In a recent episode of AZPM’s Arizona Spotlight, film essayist Chris Dashiell took a closer look at four of the films that premiered at the University of Arizona School of Theatre, Film & Television’s annual I Dream in Widescreen event, including One-Way Mirror, Tebanasu, En La Cuna De Mi Madre, and Dropouts: An Overcast Documentary:
“One-Way Mirror, directed by Mackenzie Giguere and written by Giguere and Vaune Suitt, tackles a thorny subject with grace and nuance. A young African American woman picks up a white friend, more of an acquaintance really, to go to a Black Lives Matter demonstration together. The white woman’s father comes out to the car acting really friendly and hands the Black woman a hundred-dollar bill, she doesn’t want it but he insists. This later becomes an issue between the two women, as it turns out the Black woman is homeless and living in her car and the father had learned this – but she is offended at being treated like a charity case while her friend is surprised and bothered that she is not grateful. It’s an interesting take on the familiar theme of white liberals not understanding their own privilege. In this case, it’s not that the help isn’t needed but the offering of the help right off the bat without establishing a genuine interaction comes off as assuming an intimacy that is unearned. Giguere conveys all this by the simplest means, and it’s thought provoking without being pedantic.
The themes of mothers and their daughters is addressed in three of the films, one of them being En La Cuna De Mi Madre by Pablo Perez in which a middle-aged woman is asked by her brother to go check on their mom. She reluctantly goes and we eventually discover that there was a falling out many years earlier that wounded their relationship. Perez conveys the story through the woman’s flashbacks as she walks through her mother’s home, in which she sees herself as a child and then as a teenager. And these include memories of love and tenderness, this tapestry of past events brings an awareness that causes her to acknowledge her true feelings. The film remains subtle and understated.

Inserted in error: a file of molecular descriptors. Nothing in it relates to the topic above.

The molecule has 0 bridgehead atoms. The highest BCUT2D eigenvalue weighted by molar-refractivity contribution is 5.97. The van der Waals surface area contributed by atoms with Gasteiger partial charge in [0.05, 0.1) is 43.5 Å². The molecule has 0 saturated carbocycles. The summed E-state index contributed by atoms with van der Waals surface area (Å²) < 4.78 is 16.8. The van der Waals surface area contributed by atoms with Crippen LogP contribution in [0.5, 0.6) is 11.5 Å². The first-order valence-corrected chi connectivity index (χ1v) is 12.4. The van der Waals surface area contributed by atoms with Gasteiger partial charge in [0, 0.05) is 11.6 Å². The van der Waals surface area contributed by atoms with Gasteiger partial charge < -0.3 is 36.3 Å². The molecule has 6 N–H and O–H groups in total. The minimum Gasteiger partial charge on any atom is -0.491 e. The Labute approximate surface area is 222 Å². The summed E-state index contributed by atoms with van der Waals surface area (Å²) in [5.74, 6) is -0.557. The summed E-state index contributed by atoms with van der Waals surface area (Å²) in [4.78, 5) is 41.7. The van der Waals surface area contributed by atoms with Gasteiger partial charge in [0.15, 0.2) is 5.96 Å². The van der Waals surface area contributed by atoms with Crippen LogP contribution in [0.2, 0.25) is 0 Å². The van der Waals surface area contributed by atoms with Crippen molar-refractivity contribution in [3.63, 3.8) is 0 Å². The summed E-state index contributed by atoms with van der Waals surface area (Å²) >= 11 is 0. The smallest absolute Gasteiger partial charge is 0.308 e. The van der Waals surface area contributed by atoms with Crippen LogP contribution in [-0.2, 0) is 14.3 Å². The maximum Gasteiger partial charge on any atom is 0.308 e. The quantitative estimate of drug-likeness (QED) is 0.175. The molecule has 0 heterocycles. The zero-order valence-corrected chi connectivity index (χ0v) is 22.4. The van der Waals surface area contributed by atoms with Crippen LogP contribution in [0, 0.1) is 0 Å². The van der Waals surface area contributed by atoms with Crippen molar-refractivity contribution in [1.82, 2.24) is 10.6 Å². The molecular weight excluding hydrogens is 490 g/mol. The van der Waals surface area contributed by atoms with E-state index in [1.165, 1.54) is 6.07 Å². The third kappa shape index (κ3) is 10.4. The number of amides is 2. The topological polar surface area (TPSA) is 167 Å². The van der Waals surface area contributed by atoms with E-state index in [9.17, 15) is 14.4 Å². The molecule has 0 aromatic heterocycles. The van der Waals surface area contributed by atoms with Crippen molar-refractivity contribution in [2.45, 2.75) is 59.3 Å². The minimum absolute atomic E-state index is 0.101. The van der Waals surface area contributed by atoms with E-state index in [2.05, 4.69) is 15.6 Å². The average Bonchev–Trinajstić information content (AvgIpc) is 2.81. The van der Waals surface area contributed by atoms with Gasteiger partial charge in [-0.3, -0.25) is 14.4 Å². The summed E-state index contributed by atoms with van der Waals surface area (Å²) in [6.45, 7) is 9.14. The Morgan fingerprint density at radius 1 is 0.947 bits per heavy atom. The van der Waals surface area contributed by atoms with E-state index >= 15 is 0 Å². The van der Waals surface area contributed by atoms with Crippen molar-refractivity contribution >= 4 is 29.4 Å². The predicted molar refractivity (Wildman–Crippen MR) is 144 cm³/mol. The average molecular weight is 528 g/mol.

Tebanasu is an intriguing music video by two brothers, Atreyu and Jonathan Hasenstab. Using some impressive special effects, they show us an astronaut walking towards a group of spaceships, cut to a young man driving to a downtown Tucson studio. He’s an actor in a film where he puts on an astronaut suit and is shown flying through space in a series of awesome science fiction style visuals. Later the young man is at home with his partner and daughter, but apparently part of him is still in outer space, as if two parts of his personality were striving to combine into one. I like how meanings are hinted at rather than directly explained here. With a little research I discovered that Tebanasu is Japanese for “letting go.”
Dropouts: An Overcast Documentary by Hasan Taleb and Tyler McEvilly is about a group of artists … who make music videos for a YouTube channel called Overcast, which from a humble beginning has gotten to almost 65,000 subscribers. The directors have made this film in an entertaining style that mirrors their subjects. They use quick and inventive cutting with many diverse shots, bold graphics, often funny snippets of conversation, glimpses of the artists at work, along with music and interview excerpts. And this style just carries the audience along with it, expertly evoking the sense of fun and excitement along with the hard work and long hours that go into being Overcast.”Listen to the full story at AZPM